Month: January 2013

The Next Big Thing — Miranda Field

What is your working title of your book (or story)?

Foxglove.

Where did the idea for the book come from?

It’s a collection of poetry, so each poem has its own circumstances of conception.  But I would say, as a whole, the book came from some of the superstitions and beliefs of the culture I grew up in.  And the lexicon, and dark humor, and furious, jealous, besotted rhythms of the speech my childhood was steeped in.   Some people have said they have to look up words from my first book, SWALLOW, in the dictionary.  Those words flowed into me with mother’s milk. And from growing up in a nearly-all female family (I have three sisters). And from the condition of being dislocated from my birth-place.  And insomnia, and love, and eros, and birth, and anxiety.

What genre does your book fall under?

Poetry.

Which actors would you choose to play your characters in a movie rendition?

Anne Bancroft as my mother.

Marlon Brando as my father.

Charlize Theron as my blonde sister.

Viggo Mortensen as— well, the ms. isn’t finished yet, I could write a poem with him in mind.

And and creatures from The World of Darkness* in many overlapping roles of “I,” and “You,” etc.

What is the one-sentence synopsis of your book?

“Lacking sun, ripen in ice”— though I didn’t write that sentence, Henri Michaux did.

Will your book be self-published or represented by an agency?

Agents pretty much never represent poets, unless the poet is branching out into novels, so it’s up to the poet to shop her/his ms. around. I hope Foxglove will be published by a publisher at the top of my wish list— a small, independent literary press that specializes in poetry, and has fairly good distribution.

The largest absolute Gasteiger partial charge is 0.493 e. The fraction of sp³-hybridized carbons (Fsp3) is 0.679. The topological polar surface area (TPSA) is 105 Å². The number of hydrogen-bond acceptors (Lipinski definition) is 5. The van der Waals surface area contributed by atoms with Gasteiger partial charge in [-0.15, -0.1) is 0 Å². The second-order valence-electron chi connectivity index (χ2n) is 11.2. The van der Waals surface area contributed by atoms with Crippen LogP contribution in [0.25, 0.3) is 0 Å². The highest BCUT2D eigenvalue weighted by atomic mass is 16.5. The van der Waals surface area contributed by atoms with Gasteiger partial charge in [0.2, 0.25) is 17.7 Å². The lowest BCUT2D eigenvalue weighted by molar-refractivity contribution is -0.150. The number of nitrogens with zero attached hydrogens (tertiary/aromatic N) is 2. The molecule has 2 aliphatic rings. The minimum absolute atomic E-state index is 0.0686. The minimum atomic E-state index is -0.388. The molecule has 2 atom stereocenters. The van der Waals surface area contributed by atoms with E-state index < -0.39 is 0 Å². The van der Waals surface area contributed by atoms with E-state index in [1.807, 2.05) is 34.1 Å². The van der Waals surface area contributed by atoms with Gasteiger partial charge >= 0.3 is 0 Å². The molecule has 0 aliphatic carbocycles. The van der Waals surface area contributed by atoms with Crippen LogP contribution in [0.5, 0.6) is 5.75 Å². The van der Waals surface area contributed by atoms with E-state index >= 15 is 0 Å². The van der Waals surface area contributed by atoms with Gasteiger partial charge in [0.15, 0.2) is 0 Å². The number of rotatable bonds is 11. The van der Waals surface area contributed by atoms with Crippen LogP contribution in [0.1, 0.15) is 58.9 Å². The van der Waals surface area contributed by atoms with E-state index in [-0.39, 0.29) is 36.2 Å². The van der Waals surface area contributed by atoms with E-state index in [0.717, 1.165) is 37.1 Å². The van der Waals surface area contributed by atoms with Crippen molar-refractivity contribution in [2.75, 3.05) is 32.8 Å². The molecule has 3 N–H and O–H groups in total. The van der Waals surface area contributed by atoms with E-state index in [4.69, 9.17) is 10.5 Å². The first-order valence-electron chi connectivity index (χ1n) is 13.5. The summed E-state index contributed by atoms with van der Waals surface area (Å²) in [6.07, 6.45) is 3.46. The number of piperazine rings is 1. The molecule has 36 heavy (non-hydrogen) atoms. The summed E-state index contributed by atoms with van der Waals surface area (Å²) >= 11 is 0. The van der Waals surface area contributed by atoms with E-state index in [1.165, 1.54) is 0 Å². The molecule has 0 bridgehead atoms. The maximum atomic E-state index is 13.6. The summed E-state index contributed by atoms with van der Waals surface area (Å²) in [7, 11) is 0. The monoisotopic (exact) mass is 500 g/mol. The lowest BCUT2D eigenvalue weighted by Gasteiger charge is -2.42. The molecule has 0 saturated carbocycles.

My first book was published by Houghton Mifflin, who had contractual “right of first refusal”— they refused this one.  so it won’t be them.

How long did it take you to write the first draft of your manuscript?

Ten years.

What other books would you compare this story to within your genre?

I think this is another question really aimed at fiction writers.  Oh, lord, it’s hard for poets to answer this.  I mean, so many influences come in, and not a few of them while one is unconscious.  I would say there’s a lingering love of the animations and imagination of Hayao Myazaki in there.  And I would love to think my book might be compared with Frida Kahlo’s just-discovered, never-before-opened-wardrobe. If I could decide what my book would bear a resemblance to, I’d choose  this,  but that’s fantasy.  And, I guess none of those are books.  Books. And within my genre, too?  (I was going to say Moominland Midwinter.)  Ok. Mother Goose.  And, actually, I’m not joking.  The old Mother Goose rhymes and chants have been a fundamental influence on my poetics.  Mother Goose’s rhythms, music:  they’re in my bone marrow.

What else about your book might pique the reader’s interest?

It took me— did I say this?— ten years to put this thing together. And it’s on the shorter side for a poetry manuscript.  That would pique my interest!

* Bronx Zoo

Intrigued? Read more of Miranda’s work at her blog, Hen’s Egg.

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The Next Big Thing with Natalie Danford